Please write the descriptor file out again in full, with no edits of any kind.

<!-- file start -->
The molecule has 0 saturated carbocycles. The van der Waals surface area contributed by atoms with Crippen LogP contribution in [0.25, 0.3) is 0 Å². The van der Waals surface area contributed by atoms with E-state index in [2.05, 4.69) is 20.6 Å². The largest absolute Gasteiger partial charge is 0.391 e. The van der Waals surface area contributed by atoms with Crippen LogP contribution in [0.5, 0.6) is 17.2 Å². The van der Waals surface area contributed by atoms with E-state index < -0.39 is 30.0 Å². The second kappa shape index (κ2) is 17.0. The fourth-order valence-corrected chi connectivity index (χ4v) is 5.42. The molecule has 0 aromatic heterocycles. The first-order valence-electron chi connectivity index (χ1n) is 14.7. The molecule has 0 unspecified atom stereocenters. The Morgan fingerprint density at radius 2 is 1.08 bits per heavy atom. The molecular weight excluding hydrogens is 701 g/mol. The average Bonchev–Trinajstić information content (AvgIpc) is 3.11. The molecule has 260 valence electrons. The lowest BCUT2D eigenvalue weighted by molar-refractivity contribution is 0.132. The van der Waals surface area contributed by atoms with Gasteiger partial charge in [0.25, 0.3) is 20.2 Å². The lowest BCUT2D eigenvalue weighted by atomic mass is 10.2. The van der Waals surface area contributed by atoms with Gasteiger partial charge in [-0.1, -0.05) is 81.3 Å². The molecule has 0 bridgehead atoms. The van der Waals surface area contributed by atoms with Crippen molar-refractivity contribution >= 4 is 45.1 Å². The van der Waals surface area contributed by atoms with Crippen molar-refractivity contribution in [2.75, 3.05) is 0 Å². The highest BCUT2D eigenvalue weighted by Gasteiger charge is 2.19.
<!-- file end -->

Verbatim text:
The molecule has 0 saturated carbocycles. The van der Waals surface area contributed by atoms with Crippen LogP contribution in [0.25, 0.3) is 0 Å². The van der Waals surface area contributed by atoms with E-state index in [2.05, 4.69) is 20.6 Å². The largest absolute Gasteiger partial charge is 0.391 e. The van der Waals surface area contributed by atoms with Crippen LogP contribution in [0.5, 0.6) is 17.2 Å². The van der Waals surface area contributed by atoms with E-state index < -0.39 is 30.0 Å². The second kappa shape index (κ2) is 17.0. The fourth-order valence-corrected chi connectivity index (χ4v) is 5.42. The molecule has 0 aromatic heterocycles. The first-order valence-electron chi connectivity index (χ1n) is 14.7. The molecule has 0 unspecified atom stereocenters. The Morgan fingerprint density at radius 2 is 1.08 bits per heavy atom. The molecular weight excluding hydrogens is 701 g/mol. The average Bonchev–Trinajstić information content (AvgIpc) is 3.11. The molecule has 260 valence electrons. The lowest BCUT2D eigenvalue weighted by molar-refractivity contribution is 0.132. The van der Waals surface area contributed by atoms with Gasteiger partial charge in [0.25, 0.3) is 20.2 Å². The lowest BCUT2D eigenvalue weighted by atomic mass is 10.2. The van der Waals surface area contributed by atoms with Gasteiger partial charge in [-0.1, -0.05) is 81.3 Å². The molecule has 0 bridgehead atoms. The van der Waals surface area contributed by atoms with Crippen molar-refractivity contribution >= 4 is 45.1 Å². The van der Waals surface area contributed by atoms with Crippen molar-refractivity contribution in [2.75, 3.05) is 0 Å². The highest BCUT2D eigenvalue weighted by Gasteiger charge is 2.19.